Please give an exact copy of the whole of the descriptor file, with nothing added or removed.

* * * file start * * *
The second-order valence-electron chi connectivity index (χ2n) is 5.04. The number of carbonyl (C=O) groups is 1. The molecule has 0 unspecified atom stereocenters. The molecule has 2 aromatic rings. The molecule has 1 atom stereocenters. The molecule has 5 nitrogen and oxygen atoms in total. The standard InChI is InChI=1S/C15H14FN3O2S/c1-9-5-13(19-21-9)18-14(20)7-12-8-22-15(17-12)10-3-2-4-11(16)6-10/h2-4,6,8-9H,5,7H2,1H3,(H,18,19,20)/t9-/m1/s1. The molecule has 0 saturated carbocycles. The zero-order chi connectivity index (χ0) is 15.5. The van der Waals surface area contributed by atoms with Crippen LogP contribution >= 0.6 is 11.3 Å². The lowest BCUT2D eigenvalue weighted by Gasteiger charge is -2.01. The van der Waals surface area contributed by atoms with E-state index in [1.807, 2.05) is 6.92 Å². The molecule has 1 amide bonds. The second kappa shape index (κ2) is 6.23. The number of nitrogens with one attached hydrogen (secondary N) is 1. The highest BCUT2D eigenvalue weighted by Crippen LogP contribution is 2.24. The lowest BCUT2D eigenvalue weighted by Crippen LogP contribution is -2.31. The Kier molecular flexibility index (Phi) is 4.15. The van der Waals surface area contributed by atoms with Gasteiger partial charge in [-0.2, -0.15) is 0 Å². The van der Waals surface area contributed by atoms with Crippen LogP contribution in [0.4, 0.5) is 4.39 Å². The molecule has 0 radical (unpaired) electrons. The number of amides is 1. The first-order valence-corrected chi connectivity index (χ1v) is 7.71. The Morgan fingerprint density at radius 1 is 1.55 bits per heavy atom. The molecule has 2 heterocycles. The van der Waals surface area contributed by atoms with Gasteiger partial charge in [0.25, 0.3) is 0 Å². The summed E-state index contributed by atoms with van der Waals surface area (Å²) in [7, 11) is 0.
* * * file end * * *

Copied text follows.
The second-order valence-electron chi connectivity index (χ2n) is 5.04. The number of carbonyl (C=O) groups is 1. The molecule has 0 unspecified atom stereocenters. The molecule has 2 aromatic rings. The molecule has 1 atom stereocenters. The molecule has 5 nitrogen and oxygen atoms in total. The standard InChI is InChI=1S/C15H14FN3O2S/c1-9-5-13(19-21-9)18-14(20)7-12-8-22-15(17-12)10-3-2-4-11(16)6-10/h2-4,6,8-9H,5,7H2,1H3,(H,18,19,20)/t9-/m1/s1. The molecule has 0 saturated carbocycles. The zero-order chi connectivity index (χ0) is 15.5. The van der Waals surface area contributed by atoms with Crippen LogP contribution >= 0.6 is 11.3 Å². The lowest BCUT2D eigenvalue weighted by Gasteiger charge is -2.01. The van der Waals surface area contributed by atoms with E-state index in [1.807, 2.05) is 6.92 Å². The molecule has 1 amide bonds. The second kappa shape index (κ2) is 6.23. The number of nitrogens with one attached hydrogen (secondary N) is 1. The highest BCUT2D eigenvalue weighted by Crippen LogP contribution is 2.24. The lowest BCUT2D eigenvalue weighted by Crippen LogP contribution is -2.31. The Kier molecular flexibility index (Phi) is 4.15. The van der Waals surface area contributed by atoms with Gasteiger partial charge in [-0.2, -0.15) is 0 Å². The van der Waals surface area contributed by atoms with Crippen LogP contribution in [0.4, 0.5) is 4.39 Å². The molecule has 0 radical (unpaired) electrons. The number of amides is 1. The first-order valence-corrected chi connectivity index (χ1v) is 7.71. The Morgan fingerprint density at radius 1 is 1.55 bits per heavy atom. The molecule has 2 heterocycles. The van der Waals surface area contributed by atoms with Gasteiger partial charge in [0.25, 0.3) is 0 Å². The summed E-state index contributed by atoms with van der Waals surface area (Å²) in [7, 11) is 0.